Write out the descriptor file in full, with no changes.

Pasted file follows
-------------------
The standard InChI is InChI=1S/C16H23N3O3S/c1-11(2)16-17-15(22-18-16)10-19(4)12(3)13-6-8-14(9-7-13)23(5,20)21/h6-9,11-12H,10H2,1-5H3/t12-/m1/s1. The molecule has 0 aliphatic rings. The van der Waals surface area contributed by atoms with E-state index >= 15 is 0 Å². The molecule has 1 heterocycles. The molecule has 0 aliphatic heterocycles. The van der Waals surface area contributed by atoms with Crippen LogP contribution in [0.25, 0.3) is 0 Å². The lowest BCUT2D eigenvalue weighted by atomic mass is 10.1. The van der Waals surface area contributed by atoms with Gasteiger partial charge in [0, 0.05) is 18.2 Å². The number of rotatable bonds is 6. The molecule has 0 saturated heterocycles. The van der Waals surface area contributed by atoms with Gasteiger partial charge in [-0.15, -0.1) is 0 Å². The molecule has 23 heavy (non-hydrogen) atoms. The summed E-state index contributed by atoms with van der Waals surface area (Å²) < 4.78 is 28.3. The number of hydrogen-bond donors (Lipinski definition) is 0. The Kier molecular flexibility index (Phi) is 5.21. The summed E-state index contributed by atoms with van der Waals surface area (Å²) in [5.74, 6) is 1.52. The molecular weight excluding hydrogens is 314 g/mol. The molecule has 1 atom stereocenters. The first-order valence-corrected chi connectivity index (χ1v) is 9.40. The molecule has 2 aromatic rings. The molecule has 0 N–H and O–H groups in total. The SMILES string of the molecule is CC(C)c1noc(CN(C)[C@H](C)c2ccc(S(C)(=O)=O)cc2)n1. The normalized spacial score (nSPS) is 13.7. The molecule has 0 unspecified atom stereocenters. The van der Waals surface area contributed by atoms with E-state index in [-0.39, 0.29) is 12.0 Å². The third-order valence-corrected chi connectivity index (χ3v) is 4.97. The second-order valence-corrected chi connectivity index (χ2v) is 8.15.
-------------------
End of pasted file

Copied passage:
The standard InChI is InChI=1S/C16H23N3O3S/c1-11(2)16-17-15(22-18-16)10-19(4)12(3)13-6-8-14(9-7-13)23(5,20)21/h6-9,11-12H,10H2,1-5H3/t12-/m1/s1. The molecule has 0 aliphatic rings. The van der Waals surface area contributed by atoms with E-state index >= 15 is 0 Å². The molecule has 1 heterocycles. The molecule has 0 aliphatic heterocycles. The van der Waals surface area contributed by atoms with Crippen LogP contribution in [0.25, 0.3) is 0 Å². The lowest BCUT2D eigenvalue weighted by atomic mass is 10.1. The van der Waals surface area contributed by atoms with Gasteiger partial charge in [0, 0.05) is 18.2 Å². The number of rotatable bonds is 6. The molecule has 0 saturated heterocycles. The van der Waals surface area contributed by atoms with Gasteiger partial charge in [-0.15, -0.1) is 0 Å². The molecule has 23 heavy (non-hydrogen) atoms. The summed E-state index contributed by atoms with van der Waals surface area (Å²) < 4.78 is 28.3. The number of hydrogen-bond donors (Lipinski definition) is 0. The Kier molecular flexibility index (Phi) is 5.21. The summed E-state index contributed by atoms with van der Waals surface area (Å²) in [5.74, 6) is 1.52. The molecular weight excluding hydrogens is 314 g/mol. The molecule has 1 atom stereocenters. The first-order valence-corrected chi connectivity index (χ1v) is 9.40. The molecule has 2 aromatic rings. The molecule has 0 N–H and O–H groups in total. The SMILES string of the molecule is CC(C)c1noc(CN(C)[C@H](C)c2ccc(S(C)(=O)=O)cc2)n1. The normalized spacial score (nSPS) is 13.7. The molecule has 0 unspecified atom stereocenters. The van der Waals surface area contributed by atoms with E-state index in [-0.39, 0.29) is 12.0 Å². The third-order valence-corrected chi connectivity index (χ3v) is 4.97. The second-order valence-corrected chi connectivity index (χ2v) is 8.15.